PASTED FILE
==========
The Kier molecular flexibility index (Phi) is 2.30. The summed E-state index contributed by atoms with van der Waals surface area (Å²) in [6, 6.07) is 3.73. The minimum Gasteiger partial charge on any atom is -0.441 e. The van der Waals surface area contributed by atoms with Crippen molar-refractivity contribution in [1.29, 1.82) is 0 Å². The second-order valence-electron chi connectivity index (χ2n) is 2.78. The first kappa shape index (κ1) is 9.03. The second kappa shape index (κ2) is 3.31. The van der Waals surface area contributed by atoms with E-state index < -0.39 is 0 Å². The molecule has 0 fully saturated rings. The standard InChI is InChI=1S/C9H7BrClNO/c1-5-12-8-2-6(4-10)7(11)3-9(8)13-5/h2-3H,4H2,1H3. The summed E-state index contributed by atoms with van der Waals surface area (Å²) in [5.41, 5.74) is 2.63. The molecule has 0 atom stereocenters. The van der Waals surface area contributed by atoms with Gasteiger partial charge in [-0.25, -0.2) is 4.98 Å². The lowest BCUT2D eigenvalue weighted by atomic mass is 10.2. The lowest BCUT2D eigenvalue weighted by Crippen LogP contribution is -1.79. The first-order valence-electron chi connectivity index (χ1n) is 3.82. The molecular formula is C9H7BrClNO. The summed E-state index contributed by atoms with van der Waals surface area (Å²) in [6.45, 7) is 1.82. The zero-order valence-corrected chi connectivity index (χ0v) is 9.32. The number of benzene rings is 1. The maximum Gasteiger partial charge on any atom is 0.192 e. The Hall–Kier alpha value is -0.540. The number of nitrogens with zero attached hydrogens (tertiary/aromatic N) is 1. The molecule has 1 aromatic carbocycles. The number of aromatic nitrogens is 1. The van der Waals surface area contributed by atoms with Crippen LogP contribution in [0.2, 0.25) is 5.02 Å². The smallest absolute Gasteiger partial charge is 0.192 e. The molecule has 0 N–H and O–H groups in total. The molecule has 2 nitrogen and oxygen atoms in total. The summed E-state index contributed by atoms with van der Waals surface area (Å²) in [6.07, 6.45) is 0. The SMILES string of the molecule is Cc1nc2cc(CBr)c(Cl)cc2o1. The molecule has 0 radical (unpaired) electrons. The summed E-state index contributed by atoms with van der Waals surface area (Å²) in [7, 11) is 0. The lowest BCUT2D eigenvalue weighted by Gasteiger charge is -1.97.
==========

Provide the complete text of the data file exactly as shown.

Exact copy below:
The Kier molecular flexibility index (Phi) is 2.30. The summed E-state index contributed by atoms with van der Waals surface area (Å²) in [6, 6.07) is 3.73. The minimum Gasteiger partial charge on any atom is -0.441 e. The van der Waals surface area contributed by atoms with Crippen molar-refractivity contribution in [1.29, 1.82) is 0 Å². The second-order valence-electron chi connectivity index (χ2n) is 2.78. The first kappa shape index (κ1) is 9.03. The second kappa shape index (κ2) is 3.31. The van der Waals surface area contributed by atoms with E-state index < -0.39 is 0 Å². The molecule has 0 fully saturated rings. The standard InChI is InChI=1S/C9H7BrClNO/c1-5-12-8-2-6(4-10)7(11)3-9(8)13-5/h2-3H,4H2,1H3. The summed E-state index contributed by atoms with van der Waals surface area (Å²) in [5.41, 5.74) is 2.63. The molecule has 0 atom stereocenters. The van der Waals surface area contributed by atoms with Gasteiger partial charge in [-0.25, -0.2) is 4.98 Å². The lowest BCUT2D eigenvalue weighted by atomic mass is 10.2. The lowest BCUT2D eigenvalue weighted by Crippen LogP contribution is -1.79. The first-order valence-electron chi connectivity index (χ1n) is 3.82. The molecular formula is C9H7BrClNO. The summed E-state index contributed by atoms with van der Waals surface area (Å²) in [6.45, 7) is 1.82. The zero-order valence-corrected chi connectivity index (χ0v) is 9.32. The number of benzene rings is 1. The maximum Gasteiger partial charge on any atom is 0.192 e. The Hall–Kier alpha value is -0.540. The number of nitrogens with zero attached hydrogens (tertiary/aromatic N) is 1. The molecule has 1 aromatic carbocycles. The number of aromatic nitrogens is 1. The van der Waals surface area contributed by atoms with Crippen LogP contribution in [0.2, 0.25) is 5.02 Å². The smallest absolute Gasteiger partial charge is 0.192 e. The molecule has 0 N–H and O–H groups in total. The molecule has 2 nitrogen and oxygen atoms in total. The summed E-state index contributed by atoms with van der Waals surface area (Å²) in [6.07, 6.45) is 0. The SMILES string of the molecule is Cc1nc2cc(CBr)c(Cl)cc2o1. The molecule has 0 radical (unpaired) electrons. The summed E-state index contributed by atoms with van der Waals surface area (Å²) in [7, 11) is 0. The lowest BCUT2D eigenvalue weighted by Gasteiger charge is -1.97.